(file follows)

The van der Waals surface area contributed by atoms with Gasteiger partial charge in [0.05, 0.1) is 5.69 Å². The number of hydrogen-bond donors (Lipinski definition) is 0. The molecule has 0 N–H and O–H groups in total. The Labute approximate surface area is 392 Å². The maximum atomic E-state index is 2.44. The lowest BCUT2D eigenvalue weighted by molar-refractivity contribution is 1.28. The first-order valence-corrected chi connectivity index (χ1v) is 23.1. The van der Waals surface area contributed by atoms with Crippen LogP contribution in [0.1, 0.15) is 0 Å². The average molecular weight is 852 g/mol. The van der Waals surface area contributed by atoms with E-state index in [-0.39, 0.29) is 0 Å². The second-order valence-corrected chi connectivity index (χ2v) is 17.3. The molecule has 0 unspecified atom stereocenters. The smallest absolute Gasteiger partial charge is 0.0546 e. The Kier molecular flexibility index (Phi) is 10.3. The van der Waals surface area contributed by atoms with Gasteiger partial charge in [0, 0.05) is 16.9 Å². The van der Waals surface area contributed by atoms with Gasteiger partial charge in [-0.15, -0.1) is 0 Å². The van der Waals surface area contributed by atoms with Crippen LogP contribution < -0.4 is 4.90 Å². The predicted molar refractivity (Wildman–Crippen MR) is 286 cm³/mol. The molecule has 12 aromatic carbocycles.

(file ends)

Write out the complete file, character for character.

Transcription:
The van der Waals surface area contributed by atoms with Gasteiger partial charge in [0.05, 0.1) is 5.69 Å². The number of hydrogen-bond donors (Lipinski definition) is 0. The molecule has 0 N–H and O–H groups in total. The Labute approximate surface area is 392 Å². The maximum atomic E-state index is 2.44. The lowest BCUT2D eigenvalue weighted by molar-refractivity contribution is 1.28. The first-order valence-corrected chi connectivity index (χ1v) is 23.1. The van der Waals surface area contributed by atoms with Crippen LogP contribution in [0.1, 0.15) is 0 Å². The average molecular weight is 852 g/mol. The van der Waals surface area contributed by atoms with E-state index in [-0.39, 0.29) is 0 Å². The second-order valence-corrected chi connectivity index (χ2v) is 17.3. The molecule has 0 unspecified atom stereocenters. The smallest absolute Gasteiger partial charge is 0.0546 e. The Kier molecular flexibility index (Phi) is 10.3. The van der Waals surface area contributed by atoms with Gasteiger partial charge in [0, 0.05) is 16.9 Å². The van der Waals surface area contributed by atoms with Gasteiger partial charge in [-0.15, -0.1) is 0 Å². The van der Waals surface area contributed by atoms with Crippen LogP contribution < -0.4 is 4.90 Å². The predicted molar refractivity (Wildman–Crippen MR) is 286 cm³/mol. The molecule has 12 aromatic carbocycles.